Weill Cornell Medicine
New York, New York
Meyer Director, Sandra and Edward Meyer Cancer Center
Improving response to immunotherapy in breast cancer patients.
Immunotherapy is a treatment strategy that utilizes the body’s immune defenses to fight off disease. Immune checkpoint blockade (ICB) is an innovative cancer treatment that uses a class of drugs known as immune checkpoint inhibitors that are designed to help the immune system recognize, target, and destroy cancerous cells. This treatment strategy has been effective in patients with melanoma, lung, and other cancers, but has not been very effective for most breast cancers. The BCRF-supported research of Drs. Wolchok and Merghoub focuses on both developing new immune-based strategies and improving response to existing immunotherapies in breast cancer.
Previously, Drs. Wolchok and Merghoub found that combining ICB with radiation therapy improves anti-tumor responses. The team has now shown that combining ICB with the chemotherapy cyclophosphamide also enhances anti-tumor responses in several preclinical models. To continue this work, they developed a liquid-based platform to study changes in T cells—a type of immune cell that plays a central role in the immune response—in small amounts of blood. This novel technology enables the team to monitor T cells during treatments, assess the efficacy of combinatorial treatments, and determine optimal intervention times. The team has also developed a system to monitor immune and tumor cells simultaneously to understand what happens during tumor growth and in response to ICB.
Drs. Wolchok and Merghoub will continue optimizing therapeutic strategies to overcome immunotherapy resistance in breast cancer by using their in-house T cell sequencing platform and their dual-imaging reporter system to monitor immune suppressive activity. Additionally, they will expand the scope of targeting tumor metabolic pathways to improve responses to ICB.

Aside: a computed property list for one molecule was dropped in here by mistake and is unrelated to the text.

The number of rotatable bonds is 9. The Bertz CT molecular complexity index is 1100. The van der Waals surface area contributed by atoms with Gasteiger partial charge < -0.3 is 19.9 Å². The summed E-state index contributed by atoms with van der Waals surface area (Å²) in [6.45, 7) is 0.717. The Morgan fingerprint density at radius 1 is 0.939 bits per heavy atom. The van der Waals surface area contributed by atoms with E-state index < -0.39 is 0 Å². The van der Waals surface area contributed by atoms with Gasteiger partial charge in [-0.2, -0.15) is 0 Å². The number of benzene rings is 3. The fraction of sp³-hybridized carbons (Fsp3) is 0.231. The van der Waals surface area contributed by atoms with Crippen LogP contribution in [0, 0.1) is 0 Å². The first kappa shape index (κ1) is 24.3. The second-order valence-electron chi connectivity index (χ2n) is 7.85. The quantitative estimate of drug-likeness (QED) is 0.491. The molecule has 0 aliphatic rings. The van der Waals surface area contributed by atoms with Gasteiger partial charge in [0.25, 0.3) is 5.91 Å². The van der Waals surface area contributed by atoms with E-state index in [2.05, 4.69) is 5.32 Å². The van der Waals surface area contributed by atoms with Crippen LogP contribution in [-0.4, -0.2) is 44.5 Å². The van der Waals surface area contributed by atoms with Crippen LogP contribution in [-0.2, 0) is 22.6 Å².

Jedd Wolchok, MD PhD is the Meyer Director of the Sandra and Edward Meyer Cancer Center at Weill Cornell Medicine. Dr. Wolchok is a clinician-scientist exploring innovative immunotherapeutic strategies in laboratory models, and a principal investigator in numerous pivotal clinical trials. Dr. Wolchok was instrumental in the clinical development leading to the approval of ipilimumab for advanced melanoma. He supervises an NIH R01-funded basic science laboratory which is focused on investigating novel immunotherapeutic agents in pre-clinical laboratory models.
The focus of his translational research laboratory is to investigate innovative means to modulate the immune response to cancer as well as to better understand the mechanistic basis for sensitivity and resistance to currently available immunotherapies. In 2011, Dr. Wolchok established the Immunotherapeutics Clinical Core, a specialized phase 1-2 outpatient unit at Memorial Sloan Kettering Cancer Center that is focused on the conduct of novel immunotherapy trials, with a specific emphasis on pharmacodynamic biomarker identification. This group treats patients with a broad spectrum of malignancies.
The Play for P.I.N.K. Millbrook Award
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